Of course, for Babur’s Tulughma to succeed, it was imperative that Lodi attacked him first. Babur sent out raiding parties to continuously harass Ibrahim Lodi’s camp. Ibrahim Lodi lacked the battle cunning of Babur and had always relied on overwhelming force to win his battles. He also placed great reliance on his war elephants, which were capable of striking fear into his previous adversaries. Lodi, therefore, fell into Babur’s trap and advanced with his numerically superior Army to meet Babur’s battle formation on the fields outside Panipat. Lodi found the frontage of Babur’s battle formation too narrow and tried to quickly reorganise his advancing Army into a more compact formation. Seizing this opportunity, Babur unleashed his flanking cavalry. Driven by Babur’s swift and agile horsemen towards the centre of Babur’s Araba, Lodi’s war elephants were met with cannon-shot from Babur’s Artillery, causing most of them to become startled and run amok. The Mongol horsemen then rained deadly arrows down on them and their handlers. Once the enemy ranks had become disorganised, the heavy cavalry moved in and decimated them, causing many to flee. It is also believed that at this time, a sizable number of Lodi’s soldiers defected to Babur’s ranks. The confusion in Lodi’s ranks prevailed through the day, till at last, Lodi was left solitary, wounded and surrounded. He attempted to hastily retreat, during which manoeuvre he was killed, resulting in defeat for the Delhi Sultanate at the First Battle of Panipat, which lasted less than half a day!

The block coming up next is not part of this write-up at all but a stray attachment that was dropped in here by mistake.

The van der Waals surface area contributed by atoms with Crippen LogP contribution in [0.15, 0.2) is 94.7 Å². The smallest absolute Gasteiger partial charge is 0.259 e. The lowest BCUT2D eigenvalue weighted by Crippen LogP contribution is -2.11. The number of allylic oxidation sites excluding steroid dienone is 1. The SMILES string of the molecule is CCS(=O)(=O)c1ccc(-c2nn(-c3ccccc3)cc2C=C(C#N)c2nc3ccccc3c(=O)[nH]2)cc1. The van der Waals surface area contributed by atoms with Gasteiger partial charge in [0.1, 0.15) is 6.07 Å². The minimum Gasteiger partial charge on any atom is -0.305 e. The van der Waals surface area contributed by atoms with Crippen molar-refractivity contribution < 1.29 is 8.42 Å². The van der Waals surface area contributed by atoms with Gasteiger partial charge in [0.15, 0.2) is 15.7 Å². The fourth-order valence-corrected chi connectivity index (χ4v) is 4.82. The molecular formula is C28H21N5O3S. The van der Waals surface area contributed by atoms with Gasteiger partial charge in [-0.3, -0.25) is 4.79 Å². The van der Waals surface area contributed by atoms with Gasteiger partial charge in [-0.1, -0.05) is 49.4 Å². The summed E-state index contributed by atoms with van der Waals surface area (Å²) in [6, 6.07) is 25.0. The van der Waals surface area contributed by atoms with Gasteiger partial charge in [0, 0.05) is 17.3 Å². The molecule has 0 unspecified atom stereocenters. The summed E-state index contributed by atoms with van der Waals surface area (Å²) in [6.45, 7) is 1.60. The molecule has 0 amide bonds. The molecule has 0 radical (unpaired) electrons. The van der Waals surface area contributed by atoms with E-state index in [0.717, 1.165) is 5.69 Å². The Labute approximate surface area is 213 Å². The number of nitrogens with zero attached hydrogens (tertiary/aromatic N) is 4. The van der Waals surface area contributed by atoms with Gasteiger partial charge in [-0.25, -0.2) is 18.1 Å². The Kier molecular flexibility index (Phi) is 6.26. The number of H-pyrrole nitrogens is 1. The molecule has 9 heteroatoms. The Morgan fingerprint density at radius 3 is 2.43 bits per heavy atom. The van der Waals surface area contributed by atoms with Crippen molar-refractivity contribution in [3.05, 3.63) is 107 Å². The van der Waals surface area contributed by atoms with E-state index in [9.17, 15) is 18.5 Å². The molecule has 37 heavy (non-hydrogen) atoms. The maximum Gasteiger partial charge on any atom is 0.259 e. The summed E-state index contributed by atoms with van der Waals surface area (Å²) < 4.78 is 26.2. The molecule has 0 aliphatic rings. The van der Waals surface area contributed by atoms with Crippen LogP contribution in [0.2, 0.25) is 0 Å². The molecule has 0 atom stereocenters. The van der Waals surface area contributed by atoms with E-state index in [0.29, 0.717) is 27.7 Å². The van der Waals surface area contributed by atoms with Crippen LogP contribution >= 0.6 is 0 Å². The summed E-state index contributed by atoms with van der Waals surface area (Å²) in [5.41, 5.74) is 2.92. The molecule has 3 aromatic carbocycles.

The defeat of the Lodi Army decimated the Lodi Dynasty’s forces, causing the Sultanate to capitulate. Immediately after the battle, Babur proceeded to occupy Delhi 72 hours later. Babur then reached Agra, Sikander Lodi’s capital city, on 04 May 1526 and occupied it thereafter.